Military intervention not enough to solve Nigeria’s security challenges ― US Consulate, others

The need to go beyond just military intervention to solve Nigeria’s myriad of security challenges served as the core focus of the speakers at Nigeria Info’s 2021 Security Summit.

The speakers – 2015 presidential candidate of KOWA Party, Professor Remi Sonaiya; United States’ Consulate representative, Stephen Ibelli; former military officer, Captain Umar Babangida Aliyu; and development expert and journalist, Rotimi Sankore – noted in their presentations that there is a dire need for Nigeria to address its security challenges in a less military-offensive approach.

The summit, organised by Nigeria Info to commemorate its tenth anniversary, was attended by a cross-section of the station’s audience.

Professor Sonaiya, who spoke on how politics undermine the nation’s security architecture, stressed the need for Nigerians to focus on the kind of leaders they elect. This could be seen when she said, “the greatest threat to security is terrible leaders that do not have compassion for the people.”

She further reiterated the role politics has to play on national development by saying, “Politics, as we all know, determines the overall quality of life of the citizens of any country.”

She also reemphasized the need for Nigerians to elect leaders that are passionate about the development of the country. This is made evident when she said, “We should ensure we elect people of integrity and sound moral character, who by their speech and example of their sound moral lives, will inspire us all to greatness and ensure prosperity for all.”

Riding on the backdrop of the crucial role security plays in championing economic development, the Public Affairs Officer of the US Consulate in Lagos, Stephen Ibelli expressed the US government’s continuous support to Nigeria in the fight against insecurity. This was revealed when he stated that “the security issues in north-east Nigeria has become one of the world’s most complex humanitarian crises due to the fact that more than 350,000 people have been killed since 2009, while about three million people have been displaced across the Lake Chad Basin.”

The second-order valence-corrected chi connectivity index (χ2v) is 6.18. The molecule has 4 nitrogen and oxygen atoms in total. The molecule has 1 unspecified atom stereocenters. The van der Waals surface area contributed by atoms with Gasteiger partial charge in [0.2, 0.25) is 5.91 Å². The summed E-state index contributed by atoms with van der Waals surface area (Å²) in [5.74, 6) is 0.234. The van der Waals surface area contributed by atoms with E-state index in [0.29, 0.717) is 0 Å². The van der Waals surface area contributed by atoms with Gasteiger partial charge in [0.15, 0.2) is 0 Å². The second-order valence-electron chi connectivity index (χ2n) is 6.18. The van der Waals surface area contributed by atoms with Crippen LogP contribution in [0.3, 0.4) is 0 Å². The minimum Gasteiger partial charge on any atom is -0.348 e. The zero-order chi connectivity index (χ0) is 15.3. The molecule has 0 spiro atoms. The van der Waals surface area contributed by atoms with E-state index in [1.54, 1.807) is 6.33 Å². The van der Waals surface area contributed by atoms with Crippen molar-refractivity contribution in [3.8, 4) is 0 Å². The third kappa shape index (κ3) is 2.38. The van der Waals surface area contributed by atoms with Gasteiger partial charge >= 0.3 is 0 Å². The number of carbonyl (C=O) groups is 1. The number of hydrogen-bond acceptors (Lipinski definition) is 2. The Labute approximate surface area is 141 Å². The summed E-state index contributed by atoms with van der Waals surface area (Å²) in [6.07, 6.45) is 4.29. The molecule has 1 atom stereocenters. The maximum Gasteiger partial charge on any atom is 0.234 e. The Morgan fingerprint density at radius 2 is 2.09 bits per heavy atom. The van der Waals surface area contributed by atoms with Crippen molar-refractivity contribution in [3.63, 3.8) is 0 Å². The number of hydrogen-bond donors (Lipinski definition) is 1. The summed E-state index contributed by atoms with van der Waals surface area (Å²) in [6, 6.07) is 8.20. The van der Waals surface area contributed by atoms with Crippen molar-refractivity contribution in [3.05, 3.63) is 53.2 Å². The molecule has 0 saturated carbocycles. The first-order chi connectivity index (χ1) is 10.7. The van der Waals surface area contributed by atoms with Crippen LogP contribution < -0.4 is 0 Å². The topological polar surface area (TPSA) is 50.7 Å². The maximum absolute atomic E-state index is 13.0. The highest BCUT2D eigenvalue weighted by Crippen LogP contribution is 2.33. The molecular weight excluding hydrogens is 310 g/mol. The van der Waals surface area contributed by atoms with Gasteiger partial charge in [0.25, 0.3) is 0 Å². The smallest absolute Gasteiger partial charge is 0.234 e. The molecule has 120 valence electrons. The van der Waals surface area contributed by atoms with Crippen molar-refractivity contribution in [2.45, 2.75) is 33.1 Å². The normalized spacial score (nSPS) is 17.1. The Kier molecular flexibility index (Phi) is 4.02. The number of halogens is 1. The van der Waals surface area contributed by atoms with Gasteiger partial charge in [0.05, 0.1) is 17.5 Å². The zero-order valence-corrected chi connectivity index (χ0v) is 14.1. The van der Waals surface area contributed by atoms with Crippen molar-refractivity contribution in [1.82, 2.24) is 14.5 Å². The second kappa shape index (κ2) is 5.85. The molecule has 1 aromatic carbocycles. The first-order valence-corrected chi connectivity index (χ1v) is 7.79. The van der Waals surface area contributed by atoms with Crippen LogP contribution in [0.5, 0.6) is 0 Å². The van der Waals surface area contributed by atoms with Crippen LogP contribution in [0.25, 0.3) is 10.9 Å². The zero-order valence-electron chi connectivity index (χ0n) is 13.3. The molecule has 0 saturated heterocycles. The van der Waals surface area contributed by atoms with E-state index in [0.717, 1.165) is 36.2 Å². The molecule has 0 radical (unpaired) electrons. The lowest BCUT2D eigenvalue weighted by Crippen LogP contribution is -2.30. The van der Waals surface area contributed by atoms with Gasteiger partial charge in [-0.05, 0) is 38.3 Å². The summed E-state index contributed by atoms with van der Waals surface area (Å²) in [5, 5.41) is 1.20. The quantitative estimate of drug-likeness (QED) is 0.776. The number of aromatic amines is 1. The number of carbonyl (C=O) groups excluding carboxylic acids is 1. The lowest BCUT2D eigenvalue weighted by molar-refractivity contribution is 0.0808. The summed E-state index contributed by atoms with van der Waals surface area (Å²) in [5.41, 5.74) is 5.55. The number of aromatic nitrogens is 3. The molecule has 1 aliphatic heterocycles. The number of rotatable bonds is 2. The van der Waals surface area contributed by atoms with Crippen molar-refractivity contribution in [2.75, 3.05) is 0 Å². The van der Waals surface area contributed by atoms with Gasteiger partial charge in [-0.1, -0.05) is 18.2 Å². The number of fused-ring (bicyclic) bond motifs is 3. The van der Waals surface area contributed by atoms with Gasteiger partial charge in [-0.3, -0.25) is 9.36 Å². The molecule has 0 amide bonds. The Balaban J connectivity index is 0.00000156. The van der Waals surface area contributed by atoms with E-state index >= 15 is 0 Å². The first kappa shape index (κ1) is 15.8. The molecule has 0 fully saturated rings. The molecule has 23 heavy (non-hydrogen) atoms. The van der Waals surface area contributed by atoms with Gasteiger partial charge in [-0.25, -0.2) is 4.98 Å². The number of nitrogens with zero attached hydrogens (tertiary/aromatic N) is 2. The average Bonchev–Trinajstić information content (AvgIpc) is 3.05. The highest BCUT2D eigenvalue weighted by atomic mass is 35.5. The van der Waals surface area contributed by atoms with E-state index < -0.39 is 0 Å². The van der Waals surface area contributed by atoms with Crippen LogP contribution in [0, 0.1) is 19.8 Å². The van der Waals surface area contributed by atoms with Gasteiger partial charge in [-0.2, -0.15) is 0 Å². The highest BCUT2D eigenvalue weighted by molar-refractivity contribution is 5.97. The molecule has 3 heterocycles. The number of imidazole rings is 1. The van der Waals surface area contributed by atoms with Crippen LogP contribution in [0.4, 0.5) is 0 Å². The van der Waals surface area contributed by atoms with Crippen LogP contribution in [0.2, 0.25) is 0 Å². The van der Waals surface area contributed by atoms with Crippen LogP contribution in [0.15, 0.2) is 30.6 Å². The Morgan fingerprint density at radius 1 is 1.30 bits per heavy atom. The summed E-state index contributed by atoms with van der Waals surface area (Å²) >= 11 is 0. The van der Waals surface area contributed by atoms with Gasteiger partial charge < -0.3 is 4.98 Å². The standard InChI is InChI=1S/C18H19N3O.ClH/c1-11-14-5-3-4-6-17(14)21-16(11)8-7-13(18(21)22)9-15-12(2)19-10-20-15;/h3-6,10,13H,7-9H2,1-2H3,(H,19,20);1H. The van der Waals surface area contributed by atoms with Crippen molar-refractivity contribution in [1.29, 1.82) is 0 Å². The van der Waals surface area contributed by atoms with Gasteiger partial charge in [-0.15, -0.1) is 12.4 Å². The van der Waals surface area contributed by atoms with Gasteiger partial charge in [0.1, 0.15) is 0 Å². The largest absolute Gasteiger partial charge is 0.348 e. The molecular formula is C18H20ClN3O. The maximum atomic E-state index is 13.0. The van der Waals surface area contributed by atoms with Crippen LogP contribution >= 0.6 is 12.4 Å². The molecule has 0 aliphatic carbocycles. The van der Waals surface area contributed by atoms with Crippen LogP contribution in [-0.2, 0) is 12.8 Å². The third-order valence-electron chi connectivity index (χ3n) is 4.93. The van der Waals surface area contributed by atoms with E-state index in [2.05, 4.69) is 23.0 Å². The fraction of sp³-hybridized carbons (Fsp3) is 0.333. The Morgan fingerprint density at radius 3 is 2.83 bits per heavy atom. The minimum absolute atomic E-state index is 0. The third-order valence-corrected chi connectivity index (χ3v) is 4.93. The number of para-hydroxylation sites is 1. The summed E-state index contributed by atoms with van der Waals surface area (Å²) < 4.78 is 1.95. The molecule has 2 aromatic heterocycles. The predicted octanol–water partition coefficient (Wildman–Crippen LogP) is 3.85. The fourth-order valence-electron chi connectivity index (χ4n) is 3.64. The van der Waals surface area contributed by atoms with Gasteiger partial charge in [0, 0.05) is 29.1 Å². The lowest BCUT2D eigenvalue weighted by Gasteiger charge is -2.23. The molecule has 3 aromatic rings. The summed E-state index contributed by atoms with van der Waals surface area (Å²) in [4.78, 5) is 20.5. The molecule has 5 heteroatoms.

To assist the Nigerian government in the fight against insecurity, Stephen Ibelli pledged his country’s continued financial support in resolving the security crisis ravaging the country.

“The core of the US Mission’s partnership with the Nigerian government is to counter the security threats. The United States Agency for International Development (USAID) has been coordinating the US humanitarian response as well as helping to rebuild basic civic institutions essential to reestablishing civil and social life in the hardest-hit states within northern Nigeria. The US is the largest humanitarian donor in response to the north-east crisis, providing 1.45billion dollars since 2015 and supporting almost two million conflict-affected households,” he said.

To complement the standpoint of the previous speakers, Rotimi Sankore noted that the state of insecurity nationwide is a true reflection of the country’s underdevelopment. This is reflected when he said, “The major cause of insecurity is hinged on the underdevelopment of the nation. This is because just twelve years ago, research estimated that there were 4.4 million out-of-school children in northwest Nigerian, while northeast Nigeria had about three million out-of-school children. However, with the population growth nationwide, we are most likely to have 20 million out-of-school children in ten years’ time.”

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